When I was younger, I raced bicycles. I was as committed as a ninth grader could be to the sport of cycling. I looked the part, complete with my helmet, full racing kit, the tiny pedals that you need special shoes to wear. Wearing all of the right things did not make me the second coming of Lance Armstrong, but at least I looked like I knew what I was doing.

In cycling there is a term called, “Peloton.” This word has been made famous in recent years by the stationary bicycle company that goes by the same name. The word peloton refers to the large group of riders that you probably picture in your head when you think of a bicycle race. The peloton exists to break wind for the people not in the front. In cycling, you exert less energy when you have people to draft behind.

The Super Bowl of Cycling is called, “The Tour de France.” The Tour has been taking place for more than 100 years and all of the best cyclists from around the world come to compete in this race. In my parent’s household, the Tour de France is a sacred festival, blocking out summer evenings for more than three weeks straight in July. I learned more about the sport of cycling by watching the Tour than I did by competing in races.

In the Tour de France, when the peloton arrives at the finish line, everyone who crosses from the first rider to the last receives the same time. Once there is a break in wheels overlapping one another at the finish line, a new time is given. This means that on days when the race is on flat terrain, most riders are okay with finishing at the same time as everyone else. Most cyclists racing in the Tour de France understand that they are not going to win the event. They are there to be good teammates to the person on their team who may win the event. You can imagine that these cyclists who are really competing for first place, the crème de la crème of the Tour de France, want to do everything possible to win. In cycling, this means finishing with the peloton on most days.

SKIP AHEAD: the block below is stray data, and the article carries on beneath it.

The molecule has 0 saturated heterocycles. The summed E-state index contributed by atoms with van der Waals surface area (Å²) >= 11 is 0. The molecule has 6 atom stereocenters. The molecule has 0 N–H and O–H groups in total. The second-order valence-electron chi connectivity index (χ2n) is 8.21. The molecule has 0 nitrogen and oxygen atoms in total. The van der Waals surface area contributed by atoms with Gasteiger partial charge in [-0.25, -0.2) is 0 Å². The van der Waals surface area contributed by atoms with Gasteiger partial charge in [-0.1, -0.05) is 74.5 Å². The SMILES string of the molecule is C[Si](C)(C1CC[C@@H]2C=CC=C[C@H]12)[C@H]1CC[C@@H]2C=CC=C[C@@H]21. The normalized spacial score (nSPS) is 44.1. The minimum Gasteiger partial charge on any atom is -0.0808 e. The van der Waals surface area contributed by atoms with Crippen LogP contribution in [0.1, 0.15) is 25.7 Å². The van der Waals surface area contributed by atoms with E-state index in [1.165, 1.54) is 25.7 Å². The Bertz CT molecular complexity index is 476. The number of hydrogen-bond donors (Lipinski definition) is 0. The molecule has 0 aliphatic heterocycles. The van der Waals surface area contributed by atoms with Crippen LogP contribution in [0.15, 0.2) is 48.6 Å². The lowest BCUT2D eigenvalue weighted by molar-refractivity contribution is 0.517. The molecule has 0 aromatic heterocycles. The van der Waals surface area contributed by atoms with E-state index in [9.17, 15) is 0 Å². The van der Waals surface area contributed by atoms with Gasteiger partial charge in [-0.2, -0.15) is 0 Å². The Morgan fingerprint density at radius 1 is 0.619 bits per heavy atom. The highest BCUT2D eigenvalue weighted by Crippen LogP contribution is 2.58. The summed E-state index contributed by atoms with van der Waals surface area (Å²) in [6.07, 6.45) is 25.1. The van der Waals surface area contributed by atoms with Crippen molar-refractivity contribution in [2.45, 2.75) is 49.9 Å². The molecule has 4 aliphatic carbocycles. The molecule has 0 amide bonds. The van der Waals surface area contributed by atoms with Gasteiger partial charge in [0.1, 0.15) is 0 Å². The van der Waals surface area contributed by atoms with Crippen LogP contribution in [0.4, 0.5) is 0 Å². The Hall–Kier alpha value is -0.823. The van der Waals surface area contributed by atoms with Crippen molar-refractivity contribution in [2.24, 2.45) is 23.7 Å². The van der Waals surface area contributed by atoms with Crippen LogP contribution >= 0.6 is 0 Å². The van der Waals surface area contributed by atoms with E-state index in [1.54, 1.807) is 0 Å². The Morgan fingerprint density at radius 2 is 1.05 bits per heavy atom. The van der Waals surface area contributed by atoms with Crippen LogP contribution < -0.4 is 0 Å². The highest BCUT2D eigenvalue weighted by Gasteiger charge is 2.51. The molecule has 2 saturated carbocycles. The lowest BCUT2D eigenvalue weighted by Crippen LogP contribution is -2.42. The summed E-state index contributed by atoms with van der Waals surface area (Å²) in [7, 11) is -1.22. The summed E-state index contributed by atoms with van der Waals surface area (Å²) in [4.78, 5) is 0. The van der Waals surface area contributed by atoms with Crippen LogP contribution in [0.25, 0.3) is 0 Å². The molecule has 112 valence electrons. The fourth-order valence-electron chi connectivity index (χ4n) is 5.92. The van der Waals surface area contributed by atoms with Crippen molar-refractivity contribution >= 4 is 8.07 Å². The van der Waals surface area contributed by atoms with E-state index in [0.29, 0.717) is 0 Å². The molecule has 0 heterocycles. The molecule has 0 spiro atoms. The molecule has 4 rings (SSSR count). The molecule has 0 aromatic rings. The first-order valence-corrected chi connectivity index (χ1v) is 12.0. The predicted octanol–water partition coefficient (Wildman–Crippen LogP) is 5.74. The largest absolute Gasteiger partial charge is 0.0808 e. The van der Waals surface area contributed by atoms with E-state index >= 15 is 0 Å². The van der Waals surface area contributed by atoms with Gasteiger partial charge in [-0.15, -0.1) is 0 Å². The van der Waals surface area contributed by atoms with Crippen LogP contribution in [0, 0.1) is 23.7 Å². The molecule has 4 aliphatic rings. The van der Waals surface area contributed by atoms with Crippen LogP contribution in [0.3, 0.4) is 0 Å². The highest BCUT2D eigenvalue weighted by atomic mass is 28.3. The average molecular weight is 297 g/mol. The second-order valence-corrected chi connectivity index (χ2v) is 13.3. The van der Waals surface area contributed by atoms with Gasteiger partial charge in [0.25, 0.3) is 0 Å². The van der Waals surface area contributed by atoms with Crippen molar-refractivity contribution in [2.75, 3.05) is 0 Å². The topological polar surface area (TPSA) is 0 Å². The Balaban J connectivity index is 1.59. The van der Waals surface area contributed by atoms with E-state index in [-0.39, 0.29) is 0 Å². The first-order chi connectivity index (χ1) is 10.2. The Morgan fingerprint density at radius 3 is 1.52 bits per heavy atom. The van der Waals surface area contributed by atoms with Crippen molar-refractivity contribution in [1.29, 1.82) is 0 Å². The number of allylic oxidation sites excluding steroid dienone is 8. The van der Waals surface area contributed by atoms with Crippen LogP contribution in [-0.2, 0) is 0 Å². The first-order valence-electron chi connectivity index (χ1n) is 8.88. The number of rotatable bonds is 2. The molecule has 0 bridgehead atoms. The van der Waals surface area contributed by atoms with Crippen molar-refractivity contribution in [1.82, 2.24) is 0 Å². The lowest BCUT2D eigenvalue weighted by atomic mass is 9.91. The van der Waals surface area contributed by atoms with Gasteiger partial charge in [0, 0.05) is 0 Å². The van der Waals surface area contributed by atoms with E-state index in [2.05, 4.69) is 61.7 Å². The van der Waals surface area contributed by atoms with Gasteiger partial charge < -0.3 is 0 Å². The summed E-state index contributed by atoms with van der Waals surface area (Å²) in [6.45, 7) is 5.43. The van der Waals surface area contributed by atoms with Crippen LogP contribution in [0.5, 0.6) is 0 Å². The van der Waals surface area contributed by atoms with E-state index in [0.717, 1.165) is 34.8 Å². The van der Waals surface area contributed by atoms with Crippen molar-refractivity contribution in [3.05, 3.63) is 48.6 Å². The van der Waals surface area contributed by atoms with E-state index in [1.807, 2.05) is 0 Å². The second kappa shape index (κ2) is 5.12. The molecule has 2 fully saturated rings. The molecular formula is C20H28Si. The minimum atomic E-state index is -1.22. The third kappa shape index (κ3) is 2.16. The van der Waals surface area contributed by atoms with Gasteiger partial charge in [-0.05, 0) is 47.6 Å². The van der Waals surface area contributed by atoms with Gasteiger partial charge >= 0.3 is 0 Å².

When you watch the Tour you can observe one thing that is almost always true. The top cyclists, while never in the wind themselves, are always near the front. They never sit in the back of the peloton when coming towards a finish. This is because the peloton is prone to crashes and the rule we mentioned earlier comes into affect when there is a crash. If the first place rider is in the back of the peloton and the second place rider is towards the front, and a crash happens in the center of the peloton, you can understand the predicament that the first place rider finds themself in. If they do not manage to catch back up to the first peloton after a crash, they will lose time on second place. They may even find that they lose first place all together. In cycling, the best riders always want to be as close to the front as they can be.

The same should be true in our walk with Christ. We should not be worried about what sin is and what sin is not. Our focus should just be on following Christ as closely as we possibly can be. The best cyclists are not thinking about not getting in crashes, they are thinking about staying as close to the front of the peloton as they can be. When our focus is on rules and not on our relationship with Jesus, we are robbed of the joys of living in fellowship with God and become bogged down in legalism.

I am reminded of these couple of verses in John 15.

4 Abide in me, and I in you. As the branch cannot bear fruit by itself,
unless it abides in the vine, neither can you, unless you abide in me.
5 I am the vine; you are the branches. Whoever abides in me and I in him,
he it is that bears much fruit, for apart from me you can do nothing.

I like to think of the word abiding like the word soaking. To just take in what Jesus has for us like a sponge absorbing liquid. Like a towel that is accidentally dropped in a pool on a hot summer day, as it sinks deeper into the water it becomes so soaked that it almost becomes one with the water. When it is removed from the deep end, it cannot help but to leak everything it just soaked in.

When our focus is on bearing fruit instead of abiding in Jesus, we can miss out on so many of the pleasures of Christ. When our focus is on the rules instead of on love, we can lose sight of the amazing wonders of God. When our focus is getting as close as we can to the boundary of sin instead of just trying to abide in Christ, we stop having a relationship and start practicing religion. Abide in Christ.